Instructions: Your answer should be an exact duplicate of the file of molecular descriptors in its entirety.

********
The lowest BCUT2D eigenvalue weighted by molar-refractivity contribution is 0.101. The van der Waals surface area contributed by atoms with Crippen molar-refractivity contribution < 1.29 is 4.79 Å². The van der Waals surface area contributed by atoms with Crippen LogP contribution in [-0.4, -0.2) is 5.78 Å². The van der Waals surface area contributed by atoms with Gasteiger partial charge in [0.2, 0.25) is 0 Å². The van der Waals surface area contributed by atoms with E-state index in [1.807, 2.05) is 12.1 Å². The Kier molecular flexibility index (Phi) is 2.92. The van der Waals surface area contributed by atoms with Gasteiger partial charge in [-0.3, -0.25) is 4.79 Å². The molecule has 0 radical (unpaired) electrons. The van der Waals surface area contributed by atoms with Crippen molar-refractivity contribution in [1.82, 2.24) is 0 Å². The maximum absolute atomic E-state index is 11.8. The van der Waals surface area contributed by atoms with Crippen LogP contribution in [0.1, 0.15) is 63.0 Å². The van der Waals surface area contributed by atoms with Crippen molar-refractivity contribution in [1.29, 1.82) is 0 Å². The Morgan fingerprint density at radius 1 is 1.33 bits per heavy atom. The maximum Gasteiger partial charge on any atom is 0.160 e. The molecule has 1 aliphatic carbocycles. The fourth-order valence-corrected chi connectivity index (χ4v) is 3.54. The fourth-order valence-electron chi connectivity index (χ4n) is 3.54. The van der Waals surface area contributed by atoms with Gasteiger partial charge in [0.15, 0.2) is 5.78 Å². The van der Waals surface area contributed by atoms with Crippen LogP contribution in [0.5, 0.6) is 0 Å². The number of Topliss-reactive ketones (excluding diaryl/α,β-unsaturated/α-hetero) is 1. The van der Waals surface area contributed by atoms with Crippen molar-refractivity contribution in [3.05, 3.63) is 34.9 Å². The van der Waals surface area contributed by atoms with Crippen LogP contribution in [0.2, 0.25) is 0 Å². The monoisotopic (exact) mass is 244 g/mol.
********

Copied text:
The lowest BCUT2D eigenvalue weighted by molar-refractivity contribution is 0.101. The van der Waals surface area contributed by atoms with Crippen molar-refractivity contribution < 1.29 is 4.79 Å². The van der Waals surface area contributed by atoms with Crippen LogP contribution in [-0.4, -0.2) is 5.78 Å². The van der Waals surface area contributed by atoms with Gasteiger partial charge in [0.2, 0.25) is 0 Å². The van der Waals surface area contributed by atoms with E-state index in [1.807, 2.05) is 12.1 Å². The Kier molecular flexibility index (Phi) is 2.92. The van der Waals surface area contributed by atoms with Gasteiger partial charge in [-0.3, -0.25) is 4.79 Å². The molecule has 0 radical (unpaired) electrons. The van der Waals surface area contributed by atoms with Crippen molar-refractivity contribution in [1.82, 2.24) is 0 Å². The maximum absolute atomic E-state index is 11.8. The van der Waals surface area contributed by atoms with Crippen LogP contribution in [0.1, 0.15) is 63.0 Å². The van der Waals surface area contributed by atoms with Crippen molar-refractivity contribution in [1.29, 1.82) is 0 Å². The Morgan fingerprint density at radius 1 is 1.33 bits per heavy atom. The maximum Gasteiger partial charge on any atom is 0.160 e. The molecule has 1 aliphatic carbocycles. The fourth-order valence-corrected chi connectivity index (χ4v) is 3.54. The fourth-order valence-electron chi connectivity index (χ4n) is 3.54. The van der Waals surface area contributed by atoms with Gasteiger partial charge in [0.15, 0.2) is 5.78 Å². The van der Waals surface area contributed by atoms with Crippen LogP contribution in [0.5, 0.6) is 0 Å². The number of Topliss-reactive ketones (excluding diaryl/α,β-unsaturated/α-hetero) is 1. The van der Waals surface area contributed by atoms with Crippen molar-refractivity contribution in [3.05, 3.63) is 34.9 Å². The van der Waals surface area contributed by atoms with Crippen LogP contribution in [0.2, 0.25) is 0 Å². The monoisotopic (exact) mass is 244 g/mol.